By Jen Akin
Nothing is more explosive in my relationship with my children than when my selfishness comes up against theirs. This happens primarily between 3:30 and 5:30PM on most school nights. Tired and hungry, we circle each other like tigers in a cage waiting for one false move. (For the record, the cage tends to be my 2010 Honda Civic.) Seem melodramatic to you? Yup – that’s part of this rough time of day too. Nothing is right, everything is wrong.
But I have a choice. I can throw up my hands and point fingers at whomever is the issue at that moment, or I can hold out my hand and extend grace. I can conjure up all my strength and ammunition, guns ready for battle, or I can rely on the Holy Spirit to enter in with supernatural, redemptive wisdom and direction. I have the choice to enter in with humility and ask good questions, listen carefully to the answers, and consider the heart of the young person before me. I can choose to value relationship, entering into conversation with the sense of two persons made in the image of Christ seeking common ground. A good way to move forward together with our day. I have a choice. Righteousness or selfishness.
As I read Psalm 34 recently, I reflected on David’s predicament in front of Abimelech. Running for his life, not wanting to cause further trouble, he pretends to be crazy. In response, Abimelech dismisses David, who is free to keep moving. He is safe. In response, this worship leader writes a song that speaks praise to the Lord and implores those who hear it to “seek righteousness.” I can only imagine the thanksgiving that David felt as he wrote and how being delivered from perilous circumstances has strengthened his devotion and love for the Lord. Who wouldn’t want to seek after righteousness in response to their life being saved? Well…sometimes…me.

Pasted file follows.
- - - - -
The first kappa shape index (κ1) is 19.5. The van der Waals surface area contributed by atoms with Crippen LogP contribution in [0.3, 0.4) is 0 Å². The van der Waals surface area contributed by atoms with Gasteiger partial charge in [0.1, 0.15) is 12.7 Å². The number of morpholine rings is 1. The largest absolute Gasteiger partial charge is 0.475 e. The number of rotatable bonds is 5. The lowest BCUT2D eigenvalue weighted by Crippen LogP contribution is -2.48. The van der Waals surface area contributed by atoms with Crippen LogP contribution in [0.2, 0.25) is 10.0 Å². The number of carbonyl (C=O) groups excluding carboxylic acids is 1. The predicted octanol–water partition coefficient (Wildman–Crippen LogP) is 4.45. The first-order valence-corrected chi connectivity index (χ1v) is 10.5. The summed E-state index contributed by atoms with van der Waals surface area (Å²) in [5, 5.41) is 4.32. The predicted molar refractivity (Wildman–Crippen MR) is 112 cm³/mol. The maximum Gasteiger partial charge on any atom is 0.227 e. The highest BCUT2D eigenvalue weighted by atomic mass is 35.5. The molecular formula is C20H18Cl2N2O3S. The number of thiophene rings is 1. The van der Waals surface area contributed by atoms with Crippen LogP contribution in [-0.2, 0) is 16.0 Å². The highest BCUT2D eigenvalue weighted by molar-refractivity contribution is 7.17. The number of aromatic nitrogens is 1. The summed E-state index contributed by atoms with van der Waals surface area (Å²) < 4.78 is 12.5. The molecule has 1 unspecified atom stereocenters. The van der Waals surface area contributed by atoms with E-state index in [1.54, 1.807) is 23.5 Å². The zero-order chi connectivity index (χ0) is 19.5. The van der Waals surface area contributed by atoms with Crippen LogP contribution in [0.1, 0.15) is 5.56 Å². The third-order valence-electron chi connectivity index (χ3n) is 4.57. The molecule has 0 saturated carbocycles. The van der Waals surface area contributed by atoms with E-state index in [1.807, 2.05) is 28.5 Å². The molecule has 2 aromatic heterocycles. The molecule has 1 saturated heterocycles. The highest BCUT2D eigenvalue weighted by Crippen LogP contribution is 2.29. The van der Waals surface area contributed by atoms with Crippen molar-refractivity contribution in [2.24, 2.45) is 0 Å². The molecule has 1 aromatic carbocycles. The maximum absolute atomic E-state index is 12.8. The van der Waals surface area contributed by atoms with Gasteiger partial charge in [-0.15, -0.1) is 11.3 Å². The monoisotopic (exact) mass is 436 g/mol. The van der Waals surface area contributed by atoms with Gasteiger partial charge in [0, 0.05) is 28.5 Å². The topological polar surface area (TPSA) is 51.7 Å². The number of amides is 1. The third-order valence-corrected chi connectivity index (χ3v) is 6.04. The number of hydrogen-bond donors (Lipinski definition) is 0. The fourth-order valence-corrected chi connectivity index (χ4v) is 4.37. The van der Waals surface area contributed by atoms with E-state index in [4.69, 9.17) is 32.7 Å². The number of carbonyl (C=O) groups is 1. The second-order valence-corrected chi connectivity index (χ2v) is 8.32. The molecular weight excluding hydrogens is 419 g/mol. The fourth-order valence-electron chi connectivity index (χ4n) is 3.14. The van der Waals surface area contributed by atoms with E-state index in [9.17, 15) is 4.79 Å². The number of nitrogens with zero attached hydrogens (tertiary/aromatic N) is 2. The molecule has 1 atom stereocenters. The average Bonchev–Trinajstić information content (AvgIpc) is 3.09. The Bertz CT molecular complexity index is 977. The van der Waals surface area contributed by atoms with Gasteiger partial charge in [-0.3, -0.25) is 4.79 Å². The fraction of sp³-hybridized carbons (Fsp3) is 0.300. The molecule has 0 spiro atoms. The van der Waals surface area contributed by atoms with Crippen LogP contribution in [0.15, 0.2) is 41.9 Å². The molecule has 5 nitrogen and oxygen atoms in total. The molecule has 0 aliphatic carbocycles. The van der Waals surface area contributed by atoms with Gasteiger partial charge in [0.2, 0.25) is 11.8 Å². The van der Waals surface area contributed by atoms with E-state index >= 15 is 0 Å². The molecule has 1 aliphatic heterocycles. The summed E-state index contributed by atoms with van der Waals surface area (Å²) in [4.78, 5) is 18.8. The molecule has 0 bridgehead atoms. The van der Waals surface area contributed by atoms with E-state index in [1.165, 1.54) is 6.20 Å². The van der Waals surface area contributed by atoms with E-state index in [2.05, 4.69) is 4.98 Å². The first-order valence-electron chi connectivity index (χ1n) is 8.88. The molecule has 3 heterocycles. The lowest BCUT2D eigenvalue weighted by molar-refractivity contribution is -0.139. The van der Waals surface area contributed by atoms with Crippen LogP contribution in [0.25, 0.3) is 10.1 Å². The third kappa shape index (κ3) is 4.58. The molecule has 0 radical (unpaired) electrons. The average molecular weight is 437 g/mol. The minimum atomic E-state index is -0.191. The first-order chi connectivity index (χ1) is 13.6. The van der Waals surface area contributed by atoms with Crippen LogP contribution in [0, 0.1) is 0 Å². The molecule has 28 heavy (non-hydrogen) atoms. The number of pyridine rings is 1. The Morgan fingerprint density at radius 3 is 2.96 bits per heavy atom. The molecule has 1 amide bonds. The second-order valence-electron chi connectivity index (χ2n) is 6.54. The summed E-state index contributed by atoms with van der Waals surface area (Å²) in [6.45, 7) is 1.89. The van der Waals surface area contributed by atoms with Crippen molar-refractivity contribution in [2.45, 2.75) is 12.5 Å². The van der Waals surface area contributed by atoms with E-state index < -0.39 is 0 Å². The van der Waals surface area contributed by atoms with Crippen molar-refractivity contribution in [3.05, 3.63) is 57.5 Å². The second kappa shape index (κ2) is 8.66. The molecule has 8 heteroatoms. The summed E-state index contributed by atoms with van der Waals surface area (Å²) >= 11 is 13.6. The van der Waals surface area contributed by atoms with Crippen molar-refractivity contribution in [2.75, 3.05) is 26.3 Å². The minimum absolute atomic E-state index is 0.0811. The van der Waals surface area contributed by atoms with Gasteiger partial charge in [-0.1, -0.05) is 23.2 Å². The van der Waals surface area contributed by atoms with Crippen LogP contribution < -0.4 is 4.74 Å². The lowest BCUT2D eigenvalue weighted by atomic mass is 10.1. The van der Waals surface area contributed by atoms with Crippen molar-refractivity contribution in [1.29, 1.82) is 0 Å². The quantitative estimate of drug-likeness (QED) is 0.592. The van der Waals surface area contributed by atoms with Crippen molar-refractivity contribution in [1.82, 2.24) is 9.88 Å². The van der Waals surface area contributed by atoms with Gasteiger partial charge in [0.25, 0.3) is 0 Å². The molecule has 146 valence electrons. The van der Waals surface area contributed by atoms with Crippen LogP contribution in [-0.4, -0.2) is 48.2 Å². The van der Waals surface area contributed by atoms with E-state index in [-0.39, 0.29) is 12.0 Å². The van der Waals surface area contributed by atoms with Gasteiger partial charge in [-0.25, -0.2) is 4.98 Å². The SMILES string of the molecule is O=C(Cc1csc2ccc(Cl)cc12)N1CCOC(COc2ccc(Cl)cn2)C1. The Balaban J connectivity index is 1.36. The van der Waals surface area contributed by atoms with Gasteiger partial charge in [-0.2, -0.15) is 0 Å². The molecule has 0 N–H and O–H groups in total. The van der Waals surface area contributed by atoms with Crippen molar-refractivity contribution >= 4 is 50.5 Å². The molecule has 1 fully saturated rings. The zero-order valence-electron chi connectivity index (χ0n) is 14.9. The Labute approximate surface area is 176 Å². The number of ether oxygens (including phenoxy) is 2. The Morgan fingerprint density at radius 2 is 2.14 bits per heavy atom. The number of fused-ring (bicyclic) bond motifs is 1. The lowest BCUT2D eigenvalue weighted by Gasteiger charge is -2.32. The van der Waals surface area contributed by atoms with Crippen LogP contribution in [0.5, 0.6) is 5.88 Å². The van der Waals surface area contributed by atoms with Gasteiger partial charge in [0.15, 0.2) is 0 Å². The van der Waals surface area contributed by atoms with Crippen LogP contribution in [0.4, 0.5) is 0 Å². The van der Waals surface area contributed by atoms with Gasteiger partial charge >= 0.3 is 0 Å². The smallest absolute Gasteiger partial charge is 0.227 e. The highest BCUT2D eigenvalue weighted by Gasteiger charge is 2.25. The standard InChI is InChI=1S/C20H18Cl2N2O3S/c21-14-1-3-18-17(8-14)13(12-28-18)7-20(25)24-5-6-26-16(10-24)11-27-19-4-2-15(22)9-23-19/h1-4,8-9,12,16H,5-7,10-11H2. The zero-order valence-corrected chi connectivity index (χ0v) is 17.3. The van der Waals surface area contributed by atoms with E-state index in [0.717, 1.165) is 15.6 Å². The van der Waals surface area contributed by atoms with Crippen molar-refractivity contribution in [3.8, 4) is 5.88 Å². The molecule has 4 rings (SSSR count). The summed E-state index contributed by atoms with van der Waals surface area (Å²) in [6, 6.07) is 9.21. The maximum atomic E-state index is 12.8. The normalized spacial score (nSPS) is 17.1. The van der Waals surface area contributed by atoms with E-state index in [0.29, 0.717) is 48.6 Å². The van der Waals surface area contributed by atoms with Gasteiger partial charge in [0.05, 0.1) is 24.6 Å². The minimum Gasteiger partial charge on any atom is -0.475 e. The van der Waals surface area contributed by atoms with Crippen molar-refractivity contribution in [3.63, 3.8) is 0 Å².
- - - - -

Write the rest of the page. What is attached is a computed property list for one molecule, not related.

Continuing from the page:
Far from seeking peace and pursuing it (v14), I often dig in my heels, raise my voice and threaten to take away whatever screen time anyone has until Labor Day. Why? Because I wanted peace? Not exactly a brilliant move if that is what I was going for. My selfishness hits their selfishness and no one wins. The tigers are still circling, the tension heightens with my kids, and the conversation escalates to a hurtful place. And righteousness…well that isn’t even on the radar.
True righteousness lives in releasing control and desiring obedience. And I’m finding that seeking peace isn’t the absence of disagreement (v19), but is learning to listen to where the Holy Spirit is leading – even when a young man is incessantly whining about playing video games before doing homework. It’s about keeping an ear out for the whisper that directs one way or another and following it, rather than our own motives. This is the response of someone who understands that their life has been saved in the name of grace and mercy. Righteousness, not selfishness. I have a choice.